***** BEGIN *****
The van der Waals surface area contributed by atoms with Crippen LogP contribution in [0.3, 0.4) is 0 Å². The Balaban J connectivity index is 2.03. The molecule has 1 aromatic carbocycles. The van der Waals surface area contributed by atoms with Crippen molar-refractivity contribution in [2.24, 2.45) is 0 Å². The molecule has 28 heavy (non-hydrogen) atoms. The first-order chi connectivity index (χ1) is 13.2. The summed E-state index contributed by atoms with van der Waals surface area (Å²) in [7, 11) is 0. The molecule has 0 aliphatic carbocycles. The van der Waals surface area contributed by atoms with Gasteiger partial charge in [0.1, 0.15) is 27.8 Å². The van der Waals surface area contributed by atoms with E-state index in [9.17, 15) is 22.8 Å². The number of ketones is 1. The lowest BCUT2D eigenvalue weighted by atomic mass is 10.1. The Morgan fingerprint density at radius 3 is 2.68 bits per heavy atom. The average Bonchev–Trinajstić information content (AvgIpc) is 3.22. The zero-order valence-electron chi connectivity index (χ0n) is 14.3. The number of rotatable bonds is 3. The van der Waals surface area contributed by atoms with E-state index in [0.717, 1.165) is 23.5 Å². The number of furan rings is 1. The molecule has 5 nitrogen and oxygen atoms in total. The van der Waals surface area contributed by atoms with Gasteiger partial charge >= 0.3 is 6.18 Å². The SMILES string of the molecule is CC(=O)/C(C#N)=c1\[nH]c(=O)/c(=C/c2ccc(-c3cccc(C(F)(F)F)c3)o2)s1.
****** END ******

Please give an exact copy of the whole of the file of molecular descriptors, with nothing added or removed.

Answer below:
The van der Waals surface area contributed by atoms with Crippen LogP contribution in [0.3, 0.4) is 0 Å². The Balaban J connectivity index is 2.03. The molecule has 1 aromatic carbocycles. The van der Waals surface area contributed by atoms with Crippen molar-refractivity contribution in [2.24, 2.45) is 0 Å². The molecule has 28 heavy (non-hydrogen) atoms. The first-order chi connectivity index (χ1) is 13.2. The summed E-state index contributed by atoms with van der Waals surface area (Å²) in [7, 11) is 0. The molecule has 0 aliphatic carbocycles. The van der Waals surface area contributed by atoms with Gasteiger partial charge in [0.1, 0.15) is 27.8 Å². The van der Waals surface area contributed by atoms with E-state index in [9.17, 15) is 22.8 Å². The number of ketones is 1. The lowest BCUT2D eigenvalue weighted by atomic mass is 10.1. The Morgan fingerprint density at radius 3 is 2.68 bits per heavy atom. The average Bonchev–Trinajstić information content (AvgIpc) is 3.22. The zero-order valence-electron chi connectivity index (χ0n) is 14.3. The number of rotatable bonds is 3. The van der Waals surface area contributed by atoms with E-state index in [0.717, 1.165) is 23.5 Å². The number of furan rings is 1. The molecule has 5 nitrogen and oxygen atoms in total. The van der Waals surface area contributed by atoms with Gasteiger partial charge >= 0.3 is 6.18 Å². The SMILES string of the molecule is CC(=O)/C(C#N)=c1\[nH]c(=O)/c(=C/c2ccc(-c3cccc(C(F)(F)F)c3)o2)s1.